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  • Masquerade
  • Written by Alfred F. Young
  • Format: Trade Paperback | ISBN: 9780679761853
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The Life and Times of Deborah Sampson, Continental Soldier

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Synopsis|Excerpt|Table of Contents


In Masquerade, Alfred F. Young scrapes through layers of fiction and myth to uncover the story of Deborah Sampson, a Massachusetts woman who passed as a man and fought as a soldier for seventeen months toward the end of the American Revolution.

Deborah Sampson was not the only woman to pose as a male and fight in the war, but she was certainly one of the most successful and celebrated. She managed to fight in combat and earn the respect of her officers and peers, and in later years she toured the country lecturing about her experiences and was partially successful in obtaining veterans’ benefits. Her full story, however, was buried underneath exaggeration and myth (some of which she may have created herself), becoming another sort of masquerade. Young takes the reader with him through his painstaking efforts to reveal the real Deborah Sampson in a work of history that is as spellbinding as the best detective fiction.


Chapter One


When either of the sexes reverses its common sphere of action," her memoirist Herman Mann wrote in 1797, "our curiosity is excited to know the cause and event." Mann was not of an analytical mind, but, in five rambling chapters about Deborah Samson as a child, youth, and young adult, using the clues she provided, Mann offered answers to the question he posed. Judging by the number of times he attributes her as his source ("she informs," "she has often said," "she has assured me," "she has said"), for her youth she was his major source of information. She even revealed something of her inner life in a riveting dream. A child in effect without parents after she was five, Deborah was placed as an indentured servant in a farm household, and after she was a free person became a weaver and for a time a teacher. Setting the scraps of her biography in what we can piece together about the different worlds she entered gives us a story of a remarkable transformation. To use Mann's words, she was a "young female of low birth and station" who rebelled against "a contracted female sphere."

1. The Child

"As I was born to be unfortunate, my sun soon clouded"

At an early age, Deborah Samson was a near orphan. She was born into a family of unusually prominent ancestry that had already slid to a point near the bottom of colonial society, a slope of downward mobility Americans have pushed out of their national myths. She was a Bradford. Her mother, Deborah Bradford, was the great-granddaughter of William Bradford (1590-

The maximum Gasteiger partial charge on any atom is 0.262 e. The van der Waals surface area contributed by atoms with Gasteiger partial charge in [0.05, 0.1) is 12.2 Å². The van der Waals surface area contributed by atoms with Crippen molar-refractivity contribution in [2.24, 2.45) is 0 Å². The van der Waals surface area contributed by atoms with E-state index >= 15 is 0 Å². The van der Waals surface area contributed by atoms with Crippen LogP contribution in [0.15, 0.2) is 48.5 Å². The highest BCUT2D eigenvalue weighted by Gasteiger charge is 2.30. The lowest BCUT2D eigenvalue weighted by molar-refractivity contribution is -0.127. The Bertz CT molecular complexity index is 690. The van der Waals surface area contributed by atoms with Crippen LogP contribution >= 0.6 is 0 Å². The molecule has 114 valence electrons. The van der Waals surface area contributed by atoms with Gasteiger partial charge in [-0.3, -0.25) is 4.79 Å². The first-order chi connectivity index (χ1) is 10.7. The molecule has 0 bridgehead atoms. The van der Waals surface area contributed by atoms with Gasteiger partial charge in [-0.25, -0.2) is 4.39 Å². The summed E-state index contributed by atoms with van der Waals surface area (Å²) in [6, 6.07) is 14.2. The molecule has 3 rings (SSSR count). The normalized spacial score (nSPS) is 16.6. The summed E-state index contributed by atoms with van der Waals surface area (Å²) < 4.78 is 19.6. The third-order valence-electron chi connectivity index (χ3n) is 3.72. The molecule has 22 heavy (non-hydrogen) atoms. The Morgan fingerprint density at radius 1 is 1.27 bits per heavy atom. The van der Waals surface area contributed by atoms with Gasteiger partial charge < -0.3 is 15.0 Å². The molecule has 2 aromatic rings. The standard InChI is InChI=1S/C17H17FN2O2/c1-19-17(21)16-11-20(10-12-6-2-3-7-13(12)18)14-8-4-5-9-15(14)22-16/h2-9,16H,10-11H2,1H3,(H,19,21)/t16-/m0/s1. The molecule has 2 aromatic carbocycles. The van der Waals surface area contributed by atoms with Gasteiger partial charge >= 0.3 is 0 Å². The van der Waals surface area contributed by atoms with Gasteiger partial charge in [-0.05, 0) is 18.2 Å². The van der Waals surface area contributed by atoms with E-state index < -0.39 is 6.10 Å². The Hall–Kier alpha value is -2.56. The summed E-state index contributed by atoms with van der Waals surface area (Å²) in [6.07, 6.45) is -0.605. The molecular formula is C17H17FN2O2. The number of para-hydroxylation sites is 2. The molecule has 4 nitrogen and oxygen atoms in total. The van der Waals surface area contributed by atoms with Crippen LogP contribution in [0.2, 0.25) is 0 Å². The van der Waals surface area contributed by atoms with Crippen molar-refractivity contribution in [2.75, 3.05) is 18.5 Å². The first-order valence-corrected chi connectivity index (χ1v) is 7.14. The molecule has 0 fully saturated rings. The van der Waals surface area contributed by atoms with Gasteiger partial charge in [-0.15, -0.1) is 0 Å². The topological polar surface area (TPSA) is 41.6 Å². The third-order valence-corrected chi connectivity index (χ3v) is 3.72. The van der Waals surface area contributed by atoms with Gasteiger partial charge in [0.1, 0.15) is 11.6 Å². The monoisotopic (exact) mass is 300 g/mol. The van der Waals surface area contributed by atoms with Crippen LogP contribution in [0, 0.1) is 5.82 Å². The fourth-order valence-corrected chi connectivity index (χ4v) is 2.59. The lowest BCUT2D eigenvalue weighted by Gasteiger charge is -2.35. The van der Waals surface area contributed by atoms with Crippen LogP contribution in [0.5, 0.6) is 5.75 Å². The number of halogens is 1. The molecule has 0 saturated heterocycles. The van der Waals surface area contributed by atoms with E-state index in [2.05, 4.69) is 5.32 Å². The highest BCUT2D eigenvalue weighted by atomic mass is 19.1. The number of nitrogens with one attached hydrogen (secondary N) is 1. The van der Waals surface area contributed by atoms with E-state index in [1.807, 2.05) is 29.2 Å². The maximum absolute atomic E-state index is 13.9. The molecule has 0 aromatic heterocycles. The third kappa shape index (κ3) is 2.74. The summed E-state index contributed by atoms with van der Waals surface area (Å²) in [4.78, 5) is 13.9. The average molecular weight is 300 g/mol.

1657), the first governor of the Plymouth colony. Living in Plymouth County, in what had once been a separate Pilgrim colony until it was absorbed by Massachusetts in the 1690s, she grew up with a heritage that was being celebrated anew in the Revolutionary era.

On the side of her father, Jonathan Samson, Jr., she was also descended from a settler who had come over on the Mayflower, Henry Samson. The Samsons knew their ancestry-in 1785, she (or someone else with the same name) bought and inscribed a copy of a sermon by Reverend Robert Cushman, the first preached in the Pilgrim colony, reprinted in 1785. How much the Bradford name meant to her is left to our imagination; in her dark days as a child and servant, it could have been a source of shame that she had sunk so far below the expectations the community had for someone with so illustrious an ancestry, but it might also have been a source of pride and inspiration. In 1785, she would name her firstborn child Earl Bradford Gannett.1

She was born in Plympton, a small inland farming village adjoining the seaport, Plymouth, according to family tradition, in the house of her grandfather, Jonathan Samson, Sr., a prosperous respected farmer. The house still stands, enveloped by subsequent additions and layers of renovation. The core of the original house, as far as one can tell, was a one-story cottage organized around a multipurpose room with a huge hearth, and small bedrooms at either end. Jan Lewis Nelson, who was caretaker of the house in 1974, thought it was not much changed from the original: wide pine planks in the floor, pine on the walls, a fireplace with wrought-iron fixtures for cooking over an open hearth, built-in beehive ovens. As farmhouses went in colonial New England, it was a comfortable dwelling, but it is not where Deborah lived for long.2

Deborah was born December 17, 1760-at least that is the date she gave Mann; no birth record has been found. It is possible she was born a year or so before. Exactly where Jonathan and Deborah Bradford Samson lived after they were married in 1751 is cloudy. In 1758, Jonathan was identified as a "labourer" in a legal document, which meant he very likely moved around for work, as agricultural laborers often had to do. Many decades later, the Plympton town clerk explained to the descendants of Ephraim, Deborah's brother, that he thought the Samsons led "a rather transient and unsettled life," which accounts for the birth dates of their children not always being registered. Deborah seems to have been the fifth of seven children: Jonathan (1753), Elisha (1755), Hannah (1756), Ephraim (1759[?]), Nehemiah (1764), and Sylvia (1766).3